Here's what's on the nightstand:
- The Road to Serfdom, by Friedrich von Hayek. The well known book, we're doing this in our reading group here and this is actually my first read. We're only the introduction and three chapters in, but thus far, I was a bit taken aback by the warning of heading down the same (economic freedom) path as Germany and Russia...yet he calls for certain government interventions that support competition. Odd. Emily replied a little while back about the aims of RtoS, and I'm hoping the discussion goes towards the political and economic freedom realm.
- The Origins of Virtue, by Matt Ridley. I'm almost done with this one; it was recommended to me by an undergraduate here at WVU. Surprising to me that the Folk Theorem was never mentioned by name throughout, though that's basically what's described. It's a view of biology and anthropology through economics glasses; we're nice to people when (strict self-interested economics says) we shouldn't be because we're hard-wired to be nice, since that wins out in the cooperative long run. I found the biology examples most interesting, vampire bats, sticklebacks and the like. Recommended.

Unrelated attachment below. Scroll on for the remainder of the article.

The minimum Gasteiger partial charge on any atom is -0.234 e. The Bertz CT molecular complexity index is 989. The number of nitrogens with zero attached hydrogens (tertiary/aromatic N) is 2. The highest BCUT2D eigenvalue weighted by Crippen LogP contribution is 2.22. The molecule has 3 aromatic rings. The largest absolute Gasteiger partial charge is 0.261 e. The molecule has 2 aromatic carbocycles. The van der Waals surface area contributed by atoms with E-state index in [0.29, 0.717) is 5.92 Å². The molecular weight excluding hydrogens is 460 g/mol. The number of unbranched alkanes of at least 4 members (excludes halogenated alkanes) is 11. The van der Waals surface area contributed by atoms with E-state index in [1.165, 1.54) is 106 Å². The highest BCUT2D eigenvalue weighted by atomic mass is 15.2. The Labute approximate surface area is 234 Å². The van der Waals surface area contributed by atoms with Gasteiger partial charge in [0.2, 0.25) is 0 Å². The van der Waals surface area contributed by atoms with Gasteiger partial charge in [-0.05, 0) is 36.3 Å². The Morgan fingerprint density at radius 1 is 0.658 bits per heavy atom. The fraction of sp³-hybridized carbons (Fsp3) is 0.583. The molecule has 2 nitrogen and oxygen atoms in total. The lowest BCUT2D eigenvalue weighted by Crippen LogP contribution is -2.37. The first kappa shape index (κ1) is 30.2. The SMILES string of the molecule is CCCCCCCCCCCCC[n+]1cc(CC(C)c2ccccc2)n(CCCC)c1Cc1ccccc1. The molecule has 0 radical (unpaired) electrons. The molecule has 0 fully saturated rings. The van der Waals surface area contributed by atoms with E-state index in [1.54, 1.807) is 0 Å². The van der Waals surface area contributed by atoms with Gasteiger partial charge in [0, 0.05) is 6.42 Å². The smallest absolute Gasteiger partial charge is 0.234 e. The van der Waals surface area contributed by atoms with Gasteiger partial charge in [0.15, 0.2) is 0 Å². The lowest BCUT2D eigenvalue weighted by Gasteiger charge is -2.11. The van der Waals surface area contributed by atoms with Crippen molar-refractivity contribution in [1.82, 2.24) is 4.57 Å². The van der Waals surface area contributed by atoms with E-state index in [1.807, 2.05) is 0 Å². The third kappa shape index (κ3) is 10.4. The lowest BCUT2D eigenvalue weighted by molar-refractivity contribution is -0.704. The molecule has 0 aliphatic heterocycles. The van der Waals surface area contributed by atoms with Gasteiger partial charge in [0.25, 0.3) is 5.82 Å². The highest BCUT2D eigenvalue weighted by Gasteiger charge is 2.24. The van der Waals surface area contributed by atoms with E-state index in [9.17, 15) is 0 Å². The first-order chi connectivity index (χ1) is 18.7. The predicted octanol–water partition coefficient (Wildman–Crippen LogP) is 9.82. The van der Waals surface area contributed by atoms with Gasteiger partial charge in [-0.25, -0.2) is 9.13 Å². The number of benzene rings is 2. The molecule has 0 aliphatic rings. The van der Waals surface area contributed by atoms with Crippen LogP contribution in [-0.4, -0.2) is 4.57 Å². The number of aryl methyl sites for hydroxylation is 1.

- The Baseball Economist, by J.C. Bradbury. The title on the cover says "The next step in the Bill James Revolution"; James' writing always hit me a little bit better than this did. (Part of that could be because even though James is a stat-hound, he's a deceptively good writer.) I enjoyed the attempts to isolate and rank baseball eras and the effectiveness of Leo Mazzone; less so the big market vs. small market teams and evolution of baseball talent (as separate from the ranking of eras). The steriods chapter seems out of place. It's baseball and economics, so I'm going to like it, but maybe also expect too much at the same time?
I just cracked Baseball and Philosophy, so not too much to say about that yet. I've decided as a New Year's resolution that I need to read decidedly more. I also like baseball, so I'm going to read more about that as it pertains to other areas. (Thus the previous two books.) The White Man's Burden just came in the mail; that should be a quick read and (hopefully) chock full of the same types of examples that made The Elusive Quest for Growth so great to cite. I'm curious to see how his take on development has evolved between the two. The Theory of Moral Sentiments just came as well; it was mentioned in the Origins of Virtue at a number of points and I've never taken a gander at that either. A little while back, Tom and Dana let me borrow Slash; I should get into that as well.